You've got your plant gang and they're looking banging. New leaves are unfurling, all glossy and gorgeous and green, but what's this? As you stare admiringly at your botanical buddies you spot a little fly fussing around out of the corner of your eye - maybe there's two, maybe more. Not much bigger than a fruit fly, a bit leggier and hell bent on getting up in your business - you've you got fungus gnats my friend. They don't actually buzz, but my word that doesn't stop them from being supremely irritating.
The first thing is not to panic. Chances are, if you've got a few plants then you'll encounter these little buggers every now and then. And with more of us than ever becoming plant parents over the past year, you're probably not alone. The good news is that the gnats themselves are pretty harmless, they're just really bloody annoying. That said, a serious infestation can be pretty bad news as their larvae can destroy your plants' roots, so they're best stopped in their tracks asap.
So WHERE do they come from? As their name suggests, they thrive off fungi, which may not be visible but will make up at least a small part of your houseplant soil. If there's enough moisture, these fungi will flourish and attract the fungus gnats, who will feel quite at home in the damp darkness just under the surface of your houseplant. Pretty violating, no?
They're not the type that will go away if you leave them be, but luckily they are pretty easy to get rid of, and there's lots of natural methods to help you do this -
1. Cinnamon - this won't kill the gnats, but is a natural fungicide so it will the fungi that they are eating. A good sprinkling across the top of the soil should see you right. It's also a natural rooting agent, so could help remedy any damage the larvae might have caused. Add a fresh dressing every 3 weeks or so.
2. Soap spray solution - Mix water and liquid soap with a 5:1 ratio in a spray bottle and spray onto the soil regularly until they're gone (and a couple of weeks after too). We prefer to use castille soap to keep things natural, but regular washing up liquid will do the trick too. Be careful with this one, just spray the soil as the soap can cause burns on your leaves.
3. Cider vinegar traps - This is a good way to get rid of the adult gnats bothering you. In a tall sided bowl or glass, add a little apple cider vinegar and a small amount of soap (again, castille or regular will work). Leave strategically in spots you've noticed lots of gnats. This solution isn't actually going onto your plants, so no concerns about harming them.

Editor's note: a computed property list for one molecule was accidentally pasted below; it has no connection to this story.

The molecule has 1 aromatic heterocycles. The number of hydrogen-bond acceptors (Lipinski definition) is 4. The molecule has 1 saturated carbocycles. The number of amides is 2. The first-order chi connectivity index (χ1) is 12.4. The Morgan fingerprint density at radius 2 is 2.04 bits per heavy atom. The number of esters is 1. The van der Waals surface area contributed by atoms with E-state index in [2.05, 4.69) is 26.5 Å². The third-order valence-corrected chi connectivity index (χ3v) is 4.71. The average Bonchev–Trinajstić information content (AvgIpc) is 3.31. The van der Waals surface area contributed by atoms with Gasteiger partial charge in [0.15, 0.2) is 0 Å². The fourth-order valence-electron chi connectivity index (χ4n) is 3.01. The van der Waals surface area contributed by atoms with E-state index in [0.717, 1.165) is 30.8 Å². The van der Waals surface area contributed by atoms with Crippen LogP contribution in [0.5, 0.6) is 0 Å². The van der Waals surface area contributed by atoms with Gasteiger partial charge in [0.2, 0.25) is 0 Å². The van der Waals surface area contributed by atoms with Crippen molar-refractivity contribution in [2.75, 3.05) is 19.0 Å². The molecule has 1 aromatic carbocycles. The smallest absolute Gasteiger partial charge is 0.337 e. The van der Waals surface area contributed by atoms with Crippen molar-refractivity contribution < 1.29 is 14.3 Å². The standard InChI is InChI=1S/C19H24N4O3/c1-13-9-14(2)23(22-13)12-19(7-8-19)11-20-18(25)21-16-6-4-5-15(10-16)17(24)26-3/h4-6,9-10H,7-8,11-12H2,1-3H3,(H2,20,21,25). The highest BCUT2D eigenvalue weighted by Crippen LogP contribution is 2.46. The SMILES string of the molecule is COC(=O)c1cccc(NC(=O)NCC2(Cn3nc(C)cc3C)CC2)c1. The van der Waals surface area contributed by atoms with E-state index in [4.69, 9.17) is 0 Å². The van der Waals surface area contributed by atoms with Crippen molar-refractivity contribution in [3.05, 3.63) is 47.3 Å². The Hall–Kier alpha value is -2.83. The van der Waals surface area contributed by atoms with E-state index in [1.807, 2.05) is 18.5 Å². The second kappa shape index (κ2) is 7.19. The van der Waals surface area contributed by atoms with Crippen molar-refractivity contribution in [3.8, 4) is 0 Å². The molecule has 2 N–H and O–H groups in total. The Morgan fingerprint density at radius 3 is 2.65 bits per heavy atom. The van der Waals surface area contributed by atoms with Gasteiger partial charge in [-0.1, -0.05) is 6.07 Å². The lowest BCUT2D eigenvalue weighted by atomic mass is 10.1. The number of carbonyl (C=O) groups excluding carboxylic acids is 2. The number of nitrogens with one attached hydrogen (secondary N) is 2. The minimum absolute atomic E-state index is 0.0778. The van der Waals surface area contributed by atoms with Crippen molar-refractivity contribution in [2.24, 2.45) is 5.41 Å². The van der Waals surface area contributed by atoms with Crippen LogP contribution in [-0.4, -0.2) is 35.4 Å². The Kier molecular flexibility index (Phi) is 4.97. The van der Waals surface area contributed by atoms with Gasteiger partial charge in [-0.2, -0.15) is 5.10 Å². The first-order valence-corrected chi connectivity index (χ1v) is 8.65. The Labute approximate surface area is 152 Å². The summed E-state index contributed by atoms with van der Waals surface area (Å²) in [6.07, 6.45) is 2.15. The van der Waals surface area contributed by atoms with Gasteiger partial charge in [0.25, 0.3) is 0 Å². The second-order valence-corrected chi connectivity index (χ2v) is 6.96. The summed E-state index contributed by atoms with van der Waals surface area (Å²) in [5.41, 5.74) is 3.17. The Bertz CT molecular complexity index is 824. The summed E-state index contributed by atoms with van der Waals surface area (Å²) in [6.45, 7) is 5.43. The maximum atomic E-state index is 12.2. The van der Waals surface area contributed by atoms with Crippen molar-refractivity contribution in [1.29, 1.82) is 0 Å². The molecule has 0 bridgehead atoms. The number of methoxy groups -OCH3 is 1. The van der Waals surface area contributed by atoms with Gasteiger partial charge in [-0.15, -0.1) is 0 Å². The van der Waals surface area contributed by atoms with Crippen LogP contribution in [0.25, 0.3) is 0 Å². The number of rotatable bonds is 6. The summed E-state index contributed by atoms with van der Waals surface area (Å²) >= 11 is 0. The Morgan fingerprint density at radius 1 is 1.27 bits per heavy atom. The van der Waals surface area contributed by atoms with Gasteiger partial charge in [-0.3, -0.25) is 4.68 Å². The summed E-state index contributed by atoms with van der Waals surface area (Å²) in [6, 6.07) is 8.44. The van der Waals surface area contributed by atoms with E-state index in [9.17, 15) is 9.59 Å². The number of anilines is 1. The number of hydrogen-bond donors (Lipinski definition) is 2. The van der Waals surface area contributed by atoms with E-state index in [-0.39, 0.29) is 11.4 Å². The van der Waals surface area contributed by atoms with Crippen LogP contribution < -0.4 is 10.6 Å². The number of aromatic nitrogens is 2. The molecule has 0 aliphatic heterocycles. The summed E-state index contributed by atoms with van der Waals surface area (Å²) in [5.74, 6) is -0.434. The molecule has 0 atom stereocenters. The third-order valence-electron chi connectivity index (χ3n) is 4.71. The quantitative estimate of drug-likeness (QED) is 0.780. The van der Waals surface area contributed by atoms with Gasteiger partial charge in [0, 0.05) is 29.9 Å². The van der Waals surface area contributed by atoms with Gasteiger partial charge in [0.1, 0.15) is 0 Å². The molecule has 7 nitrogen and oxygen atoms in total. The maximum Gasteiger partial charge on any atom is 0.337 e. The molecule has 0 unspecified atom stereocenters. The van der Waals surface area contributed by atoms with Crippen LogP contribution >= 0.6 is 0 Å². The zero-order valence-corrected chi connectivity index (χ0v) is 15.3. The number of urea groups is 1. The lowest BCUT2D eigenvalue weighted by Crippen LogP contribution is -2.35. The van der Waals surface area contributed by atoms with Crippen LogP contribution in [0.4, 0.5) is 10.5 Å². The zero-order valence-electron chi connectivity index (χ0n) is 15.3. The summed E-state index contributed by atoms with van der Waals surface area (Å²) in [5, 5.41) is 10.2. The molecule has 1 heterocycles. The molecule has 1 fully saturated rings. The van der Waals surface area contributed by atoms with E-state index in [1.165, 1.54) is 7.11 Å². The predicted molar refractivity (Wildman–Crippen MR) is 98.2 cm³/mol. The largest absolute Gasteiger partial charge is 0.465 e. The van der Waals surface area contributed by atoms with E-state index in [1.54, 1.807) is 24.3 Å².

4. Fly papers - A bit old school, but like the cider traps these sticky strips will sort out the adult gnats buzzing about. Hang near a light source for maximum impact. Bonus points for their nostalgia value bringing back memories of your Nan's conservatory.
5. Gravel - Fungus gnats only lay their eggs in the top inch or so of soil, so replacing that with gravel or sand will create a dry barrier that is fungus free. With no food to munch on, they won't bother laying their eggs. Aquarium gravel works really well for this.
6. Steel wool - Ok, so this ones a bit gnarly, but it's effective. Like the gravel, a thin layer of fine steel wool over the soil creates a barrier, only this one will shred up the little blighters as they try to get in or out of the soil. Leave on for at least 4 weeks to ensure total wipe annihilation. Don't say we didn't warn you.
7. Neem Oil - This is a natural pesticide that's pretty fantastic at combatting basically all plant pests without causing harm to your plants themselves. Mix you neem oil (cold-pressed is best) with water (add a little castille soap to emulsify) and pour onto your soil - a good drench is best so do this when your plant needs watering anyway. Be warned, it's got a bit of a funky scent to it.
8. Change the soil - if nothings working for you, best start again. Repot your plant knocking off as much of the old soil from the top as you can, then repeat some of the above measures to be sure!
Once you've conquered them, make sure you don't get them again! Don't overwater, and give the top of your soil sprinkle of cinnamon for good measure.